I’ve been a professional developer for 20+ years. I want to shift my time and energy into various side projects, but the pragmatic skills that I use every day at work don’t translate easily into skills needed when wearing these other hats. As a developer, you are working towards an end result, but the founder mindset seems to revolve more around weighing options. How can I shift my mindset to think like a founder?
Reuben Rapose spent six months developing his first product, and learned some very hard lessons:
As a developer, I tend to plan everything in detail and spend a lot of time researching. I’ve made it a point to now limit my research early on by spending no more than one day on it. At the end of the day, I open a diary and describe the problem that my product is aiming to solve. The main questions I try to answer here are:
- Who is the product for?
- How big is the audience?
- How much will they be willing to pay?
- Is the problem urgent or important?
I’ve found it useful to force myself to fill up an entire page with these answers, as the process leads to new perspectives on the problem statement at hand (ones that you might have overlooked initially).
On the next page, I write down my understanding of the distribution channels. Which one is most important? Which will be my primary focus? The important questions that I want to answer here are:
- Where can I find my customers?
- How can I actually reach my customers?
Narrow down your audience in order to target them easily.
Finally, I write about how my solution is going to solve the problem described on page one. Usually, this takes the other half of the page. Try to keep this part as concise as possible, thinking of it as a marketing pitch. Remember, you are not bound by your solution; what’s most important is understanding the problem statement and figuring out distribution channels. Never limit your solution, and keep it flexible.
The most important point of this method is to avoid overthinking at all costs. Spend enough time to understand the problem statement deeply, but don’t overthink it. I’ve realized that, as I build out these products, I tend to improvise and make the solution marginally better every day. This compounds over weeks and months, so the key is spending less time thinking of solutions, and more time understanding the problem.
Always think small. This will help you limit yourself and reach your launch date more quickly. Launching more quickly results in speedier feedback loops, which greatly increase chances of success.
Know before you go
Weaves87 points out a few key reminders:
- Know exactly where you’re going to be getting your target customers before you write a single line of code.
- Evaluate the competition, and differentiate. Understand that differentiation doesn’t just have to be a better feature set. There are marketing and branding ideas that you can tap into to set your product apart.
- Understand the value of time, specifically your own. For example, don’t spend a bunch of time working on optimizing devops stuff when it could be much better spent validating your idea and getting user feedback. It’s a daily struggle, but you’ll need to prioritize and focus on activities with the best ROI.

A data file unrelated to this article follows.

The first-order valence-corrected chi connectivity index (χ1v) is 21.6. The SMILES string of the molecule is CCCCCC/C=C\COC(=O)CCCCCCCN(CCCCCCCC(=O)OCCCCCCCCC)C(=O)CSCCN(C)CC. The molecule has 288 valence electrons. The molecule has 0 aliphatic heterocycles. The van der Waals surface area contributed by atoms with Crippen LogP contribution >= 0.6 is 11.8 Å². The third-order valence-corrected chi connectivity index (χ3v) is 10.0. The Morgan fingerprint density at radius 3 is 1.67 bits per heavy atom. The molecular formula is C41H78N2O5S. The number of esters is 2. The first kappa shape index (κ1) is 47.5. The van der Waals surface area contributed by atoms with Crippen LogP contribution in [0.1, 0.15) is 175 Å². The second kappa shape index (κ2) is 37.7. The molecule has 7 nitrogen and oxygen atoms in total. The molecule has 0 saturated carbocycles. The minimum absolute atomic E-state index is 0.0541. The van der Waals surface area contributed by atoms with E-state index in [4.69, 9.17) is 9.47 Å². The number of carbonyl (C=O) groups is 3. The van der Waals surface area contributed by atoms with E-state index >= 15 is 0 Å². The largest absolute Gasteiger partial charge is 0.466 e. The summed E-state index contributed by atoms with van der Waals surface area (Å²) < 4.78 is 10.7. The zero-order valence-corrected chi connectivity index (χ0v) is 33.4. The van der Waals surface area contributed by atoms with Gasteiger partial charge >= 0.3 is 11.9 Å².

- Start small. Literally just create the minimum viable product (MVP).
I really can’t reiterate enough that you should remain aware of what you’re spending your time on. It is very easy for us devs to get wrapped up in little details that are inherently meaningless. You should always be thinking from a user’s perspective. Is this decision going to bring my users more value more quickly? If not, sideline it until the product is more mature and growing naturally.
Begin with the end in mind
Tom McLellan agrees that shifting gears to think more like a founder and online marketer can be tough:
I found Richard Koch’s The Star Principle and The 80/20 Principle to be great eye-openers, along with Perry Marshall’s 80/20 Sales and Marketing, Dan Sullivan’s e-books, and The Lean Startup.
There’s a great debate on starting something totally new versus finding an established product category where people are already spending money, and differentiating within that category. The “scratch your own itch” argument is also compelling because you can presumably spend more time building, while deferring some market research.
Another smart approach is to begin with the end in mind. Create a landing page, advertise it on Google, and get an idea of your search terms and cost per lead (i.e. “join the waiting list” signups) before writing a single line of code. Maybe even split test two project ideas that way, and choose the winner before writing any code. You can build an MVP with more confidence if you already have a funnel started, and you might even get feedback from some early waiting list signups.
I transitioned from enterprise systems integration and consulting into a bootstrapped full-time SaaS that covers my costs. It took a lot of trial and error, but it’s been really satisfying!
What are your tips on shifting to the founder mindset? Share below!
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